Results tagged ‘ Pearl Harbor ’

A timeless hero


Muder_90.jpgBy Craig Muder

As I sat in the press box at Chain O’ Lakes Park in Winter Haven, Fla. that morning in 1996, a rumbling of applause jolted me out of the story I was writing.

It grew louder and louder – cresting in a full-fledged ovation – as the man in the Cleveland Indians uniform strode to home plate and doffed his cap. An older gentleman, but still thick with muscle tone and apparently ready to play at a moment’s notice.

12-16-10-Muder_FellerClassic.jpg“Ladies and gentlemen,” said the public address announcer, “please welcome Hall of Famer Bob Feller!”

For a moment, I couldn’t believe it. It was my first time at Spring Training, so I wasn’t accustomed to Feller’s omnipresent appearance.

I bolted for my baseball encyclopedia: How old was Bob Feller? And he’s still in uniform?

That day, Feller was 77. But when he threw out the first pitch before that day’s exhibition game, it seemed he was practically ageless.

He would remain so for the next 14 years.

Feller’s passing on Wednesday brings to a close one of the most remarkable American lives of the 20th Century. An archetypical farm boy turned athlete, Feller imparted force onto a baseball that had not been seen before and rarely since. But it was his personal magnetism that made him a household name before he reached his 20th birthday.

His success on the baseball diamond was nearly total. But six years into his big league career, Feller dropped everything and enlisted in the Navy the day after the bombing of Pearl Harbor. He spent almost four years fighting in World War II, earning eight battle stars aboard the U.S.S. Alabama. 

When he returned to the Indians, he quickly regained the form that made him the best pitcher in baseball.

12-16-10-Muder_Feller.jpgFor many, 266 big league victories and military honors would be a lifetime. But for Feller, the second act of his life – as a Hall of Famer and baseball emissary – was yet to come. After his election to the Hall in 1962, Feller thrilled fans for the next five decades with his homespun wit and passion for the game.

He would sign autographs until the last fan was satisfied – and he never tired of spreading the gospel of baseball. He would, it seemed, never grow old.

In 2009, I sat in the press box at Doubleday Field when a rumbling of applause jolted me out of the blog I was writing. It grew louder and louder – cresting in a full-fledged ovation – as the man in the Cleveland Indians uniform strode to home plate and doffed his cap. An older gentleman, but still thick with muscle tone and apparently ready to play at a moment’s notice.

“Ladies and gentlemen,” said the public address announcer, “please welcome Hall of Famer Bob Feller!”

Florida or Cooperstown, 1996 or 2009. Spring Training game or Hall of Fame Classic. Bob Feller never lost that ability to thrill baseball fans.

I cannot believe he is not here today.

His like will not be seen again.

Craig Muder is the director of communications for the National Baseball Hall of Fame and Museum.

Baseball, U.S. Naval history intersect in Alabama

Idelson_90.jpgBy Jeff Idelson

I woke up Oct. 1 in Mobile, Ala. and looked at my itinerary. A morning meeting with the Mobile Baybears, the Double-A affiliate of the Arizona Diamondbacks, followed by lunch. After that, about five hours to kill until my flight home.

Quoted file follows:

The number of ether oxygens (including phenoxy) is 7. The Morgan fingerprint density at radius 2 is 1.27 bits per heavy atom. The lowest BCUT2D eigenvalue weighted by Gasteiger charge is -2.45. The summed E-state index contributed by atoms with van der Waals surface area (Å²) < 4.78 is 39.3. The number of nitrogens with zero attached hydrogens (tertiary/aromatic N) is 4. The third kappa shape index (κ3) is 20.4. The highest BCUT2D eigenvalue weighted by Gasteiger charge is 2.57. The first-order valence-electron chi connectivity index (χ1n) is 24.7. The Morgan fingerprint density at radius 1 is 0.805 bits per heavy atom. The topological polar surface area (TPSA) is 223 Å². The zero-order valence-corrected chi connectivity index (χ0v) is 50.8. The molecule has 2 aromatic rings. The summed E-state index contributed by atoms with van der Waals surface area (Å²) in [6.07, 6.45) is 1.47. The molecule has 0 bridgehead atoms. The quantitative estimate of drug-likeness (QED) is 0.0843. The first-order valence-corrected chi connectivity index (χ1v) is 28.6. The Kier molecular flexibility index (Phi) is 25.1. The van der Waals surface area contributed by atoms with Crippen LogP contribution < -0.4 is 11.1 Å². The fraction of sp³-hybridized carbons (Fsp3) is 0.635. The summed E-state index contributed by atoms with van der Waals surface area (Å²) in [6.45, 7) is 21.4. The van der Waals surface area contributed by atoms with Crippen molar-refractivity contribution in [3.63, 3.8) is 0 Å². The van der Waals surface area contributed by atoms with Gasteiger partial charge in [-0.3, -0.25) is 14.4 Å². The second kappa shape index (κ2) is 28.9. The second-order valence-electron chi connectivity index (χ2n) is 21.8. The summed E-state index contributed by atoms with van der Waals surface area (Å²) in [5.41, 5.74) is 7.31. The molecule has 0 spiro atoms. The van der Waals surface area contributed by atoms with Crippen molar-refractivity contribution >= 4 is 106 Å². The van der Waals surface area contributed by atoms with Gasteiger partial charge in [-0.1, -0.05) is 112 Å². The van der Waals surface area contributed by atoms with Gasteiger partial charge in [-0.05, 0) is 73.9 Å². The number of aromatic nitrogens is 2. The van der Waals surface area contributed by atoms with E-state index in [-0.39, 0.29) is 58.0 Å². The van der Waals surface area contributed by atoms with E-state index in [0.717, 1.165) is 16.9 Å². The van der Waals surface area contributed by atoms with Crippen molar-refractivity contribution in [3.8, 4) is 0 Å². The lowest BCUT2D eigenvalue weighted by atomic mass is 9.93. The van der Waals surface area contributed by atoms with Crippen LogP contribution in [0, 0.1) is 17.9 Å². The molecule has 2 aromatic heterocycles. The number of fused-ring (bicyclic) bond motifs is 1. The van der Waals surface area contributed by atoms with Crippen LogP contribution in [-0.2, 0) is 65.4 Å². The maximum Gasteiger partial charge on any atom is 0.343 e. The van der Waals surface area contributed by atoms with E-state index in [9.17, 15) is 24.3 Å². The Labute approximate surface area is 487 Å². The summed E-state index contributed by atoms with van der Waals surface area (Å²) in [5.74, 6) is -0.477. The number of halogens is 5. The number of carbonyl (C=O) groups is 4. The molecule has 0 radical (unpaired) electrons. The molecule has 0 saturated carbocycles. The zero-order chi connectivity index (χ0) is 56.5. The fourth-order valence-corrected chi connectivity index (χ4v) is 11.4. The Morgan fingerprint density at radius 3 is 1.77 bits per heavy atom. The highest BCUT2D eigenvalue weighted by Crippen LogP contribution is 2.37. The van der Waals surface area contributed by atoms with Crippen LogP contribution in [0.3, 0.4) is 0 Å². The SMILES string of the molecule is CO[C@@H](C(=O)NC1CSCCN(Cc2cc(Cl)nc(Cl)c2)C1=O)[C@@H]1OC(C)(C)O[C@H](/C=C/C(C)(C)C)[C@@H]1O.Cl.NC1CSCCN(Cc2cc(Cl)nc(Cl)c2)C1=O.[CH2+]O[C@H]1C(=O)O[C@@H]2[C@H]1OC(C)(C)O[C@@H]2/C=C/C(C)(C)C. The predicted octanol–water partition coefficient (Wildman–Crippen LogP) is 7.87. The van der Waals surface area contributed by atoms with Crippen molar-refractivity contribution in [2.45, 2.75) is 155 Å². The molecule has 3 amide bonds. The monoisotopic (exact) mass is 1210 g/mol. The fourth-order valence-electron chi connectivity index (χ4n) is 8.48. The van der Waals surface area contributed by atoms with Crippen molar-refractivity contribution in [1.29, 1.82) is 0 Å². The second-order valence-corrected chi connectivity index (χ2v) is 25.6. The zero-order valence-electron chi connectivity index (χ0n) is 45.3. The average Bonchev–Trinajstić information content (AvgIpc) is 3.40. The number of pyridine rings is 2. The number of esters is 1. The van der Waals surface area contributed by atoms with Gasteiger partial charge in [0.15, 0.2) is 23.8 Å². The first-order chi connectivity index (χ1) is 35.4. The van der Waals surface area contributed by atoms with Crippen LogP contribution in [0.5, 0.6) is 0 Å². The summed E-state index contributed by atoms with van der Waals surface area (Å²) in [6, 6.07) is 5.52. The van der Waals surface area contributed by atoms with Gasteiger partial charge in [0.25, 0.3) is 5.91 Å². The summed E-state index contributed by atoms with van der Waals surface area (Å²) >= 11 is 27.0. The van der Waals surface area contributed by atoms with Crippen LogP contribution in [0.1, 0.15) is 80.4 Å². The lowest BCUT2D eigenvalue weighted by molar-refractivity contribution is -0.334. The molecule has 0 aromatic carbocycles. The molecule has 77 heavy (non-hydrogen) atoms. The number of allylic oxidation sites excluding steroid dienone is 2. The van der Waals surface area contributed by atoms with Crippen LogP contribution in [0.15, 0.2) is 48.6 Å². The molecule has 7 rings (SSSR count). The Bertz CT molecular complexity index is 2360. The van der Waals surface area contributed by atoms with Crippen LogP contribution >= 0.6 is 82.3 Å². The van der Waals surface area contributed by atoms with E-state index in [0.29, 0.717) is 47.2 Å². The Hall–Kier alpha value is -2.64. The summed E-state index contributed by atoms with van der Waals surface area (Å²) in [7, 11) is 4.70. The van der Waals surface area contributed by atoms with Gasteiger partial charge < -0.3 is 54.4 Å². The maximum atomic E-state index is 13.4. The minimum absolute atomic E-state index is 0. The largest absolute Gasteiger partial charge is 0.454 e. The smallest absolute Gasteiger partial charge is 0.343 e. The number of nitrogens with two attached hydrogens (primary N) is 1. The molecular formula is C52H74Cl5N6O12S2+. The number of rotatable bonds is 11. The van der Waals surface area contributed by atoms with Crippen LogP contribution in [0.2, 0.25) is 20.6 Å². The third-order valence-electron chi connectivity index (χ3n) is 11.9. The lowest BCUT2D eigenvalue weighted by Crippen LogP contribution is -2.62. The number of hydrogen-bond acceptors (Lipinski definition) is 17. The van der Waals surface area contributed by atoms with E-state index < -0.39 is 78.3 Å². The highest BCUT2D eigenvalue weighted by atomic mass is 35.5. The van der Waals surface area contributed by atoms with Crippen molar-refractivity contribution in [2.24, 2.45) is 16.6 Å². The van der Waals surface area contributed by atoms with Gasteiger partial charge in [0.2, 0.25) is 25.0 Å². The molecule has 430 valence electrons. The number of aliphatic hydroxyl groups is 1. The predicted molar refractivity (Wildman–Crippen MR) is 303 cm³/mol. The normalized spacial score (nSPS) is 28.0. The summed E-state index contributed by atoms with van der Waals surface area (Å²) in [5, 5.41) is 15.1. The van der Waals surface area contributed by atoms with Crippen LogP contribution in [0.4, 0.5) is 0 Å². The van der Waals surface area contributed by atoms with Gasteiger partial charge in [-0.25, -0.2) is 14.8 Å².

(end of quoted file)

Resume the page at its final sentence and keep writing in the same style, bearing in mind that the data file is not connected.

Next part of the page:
10-5-09-Idelson_Feller.jpgErik Strohl, our senior director of exhibits and collections, and I, decided to take a tour of the battleship Alabama, a massive Navy ship that saw extensive action during World War II. I had wished to see the ship for many years, specifically because Hall of Famer Bob Feller served on it. It is now a museum of sorts, docked in Mobile Bay

Feller left the Cleveland Indians for the Navy, enlisting just two days after Pearl Harbor in 1941.He spent four years in the prime of his career as an anti-aircraft gun captain on the USS Alabama, part of a well-trained fleet that never lost one man to combat. Feller was decorated eight times with five battle stars.

As we boarded the ship, I had the chills. Walking the ship’s deck, I imagined a young Bob doing his part to make the team a success, just as so many other major leaguers had during World War II.

Erik and I walked the entire ship, on every level and were awestruck how it resembled a small town. Mess hall, post office, store, laundry, barber shop… it had everything. The battleship was home to more than 2,500 sailors, more than the population of Cooperstown. I know I would have been claustrophobic, bunking well below the ship’s surface.

10-5-09-Idelson_Alabama.jpgWe could also imagine how unsettling it must have been to be constantly on guard with the potential for attack. The battleship was painted several times, depending on the mission, to match the color of the sky and water.

We saw many photos of the soldiers. We even saw one of the baseball team, each player with a giant “A” on the front of his uniform, akin to the old Philadelphia A’s logo. No Bob in the photos, though he did play.

The Alabama would play other ships and was renowned for having the best team in the Pacific, playing in places like New Hebrides, the Fijis, Ulithi, Kwadulane, Eniwetok. I pictured Feller, between practicing combat exercises, playing catch on the ship’s massive deck.

I know how proud Bob is of his military service and touring the Alabama made me realize just how hard his job was, helping to protect America when a team effort was needed most. It also made me realize how fortunate we are to have the freedoms we do, because of soldiers like him who put his country first

Jeff Idelson is the president of the National Baseball Hall of Fame and Museum.

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